Building upon the Sport Experience Design (SX) framework of Funk (2017), this dissertation investigates consumer experience with activewear in different usage contexts. The intersection of user and context in the SX framework is examined by integrating the means-end chain theory of Gutman (1982) and the situation research of Belk (1975). This theoretical integration creates a conceptual approach to understand how consumers construct and evaluate the sport experience in different contexts. Three research questions were asked about what types of perceptions consumers develop with activewear, how the perceptions form the means-end chain structure, and how the structure varies across fitness and non-fitness contexts. Findings of Study 1 revealed five important attributes (i.e., fashion design, color and pattern, fit, functional design, and fabric), four consequences (i.e., physical appearance, physical comfort, social relationship, and task facilitation), and three end-state values (i.e., fun and enjoyment, self-respect, and sense of accomplishment) that connect and form the means-end chain structure. Informed by findings of Study 1, Study 2 found the direction of means-end chain structure and its specific paths vary across fitness and non-fitness contexts. Findings contribute to the SX framework by using the means-end chain theory as a theoretical approach to examine consumers’ experience with a sport product while considering the context in which the product is used. Practical implications are provided on how brands can link product attributes with consumers’ self-concepts to enhance the consumer experience.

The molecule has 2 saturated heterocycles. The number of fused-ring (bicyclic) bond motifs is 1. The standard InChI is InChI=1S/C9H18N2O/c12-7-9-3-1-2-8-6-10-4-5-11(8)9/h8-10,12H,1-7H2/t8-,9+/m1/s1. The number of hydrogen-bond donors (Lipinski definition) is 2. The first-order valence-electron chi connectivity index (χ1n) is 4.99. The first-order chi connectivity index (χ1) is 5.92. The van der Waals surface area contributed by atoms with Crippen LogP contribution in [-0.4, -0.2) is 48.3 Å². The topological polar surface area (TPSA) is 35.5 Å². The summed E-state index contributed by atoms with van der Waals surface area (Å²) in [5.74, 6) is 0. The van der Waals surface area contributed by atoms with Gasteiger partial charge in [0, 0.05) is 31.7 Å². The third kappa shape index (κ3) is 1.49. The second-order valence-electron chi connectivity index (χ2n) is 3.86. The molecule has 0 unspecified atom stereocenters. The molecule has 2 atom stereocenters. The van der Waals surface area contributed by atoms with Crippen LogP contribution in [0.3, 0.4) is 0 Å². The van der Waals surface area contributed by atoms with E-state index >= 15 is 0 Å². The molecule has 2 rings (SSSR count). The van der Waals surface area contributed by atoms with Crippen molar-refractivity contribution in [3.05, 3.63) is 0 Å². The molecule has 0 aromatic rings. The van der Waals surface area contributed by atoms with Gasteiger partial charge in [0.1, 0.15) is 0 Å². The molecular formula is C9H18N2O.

|Advisor:||Funk, Daniel C.|
|Commitee:||Hanlon, Clare, Kunkel, Thilo, Lu, Lu|
|Department:||Tourism and Sport|
|School Location:||United States -- Pennsylvania|
|Source:||DAI-A 80/01(E), Dissertation Abstracts International|
|Subjects:||Fashion, Sports Management|
|Keywords:||Activewear, Consumer experience, Context, Marketing, Means-end chain, Mixed-method|
Copyright in each Dissertation and Thesis is retained by the author. All Rights Reserved
The supplemental file or files you are about to download were provided to ProQuest by the author as part of a
dissertation or thesis. The supplemental files are provided "AS IS" without warranty. ProQuest is not responsible for the
content, format or impact on the supplemental file(s) on our system. in some cases, the file type may be unknown or
may be a .exe file. We recommend caution as you open such files.
Copyright of the original materials contained in the supplemental file is retained by the author and your access to the
supplemental files is subject to the ProQuest Terms and Conditions of use.
Depending on the size of the file(s) you are downloading, the system may take some time to download them. Please be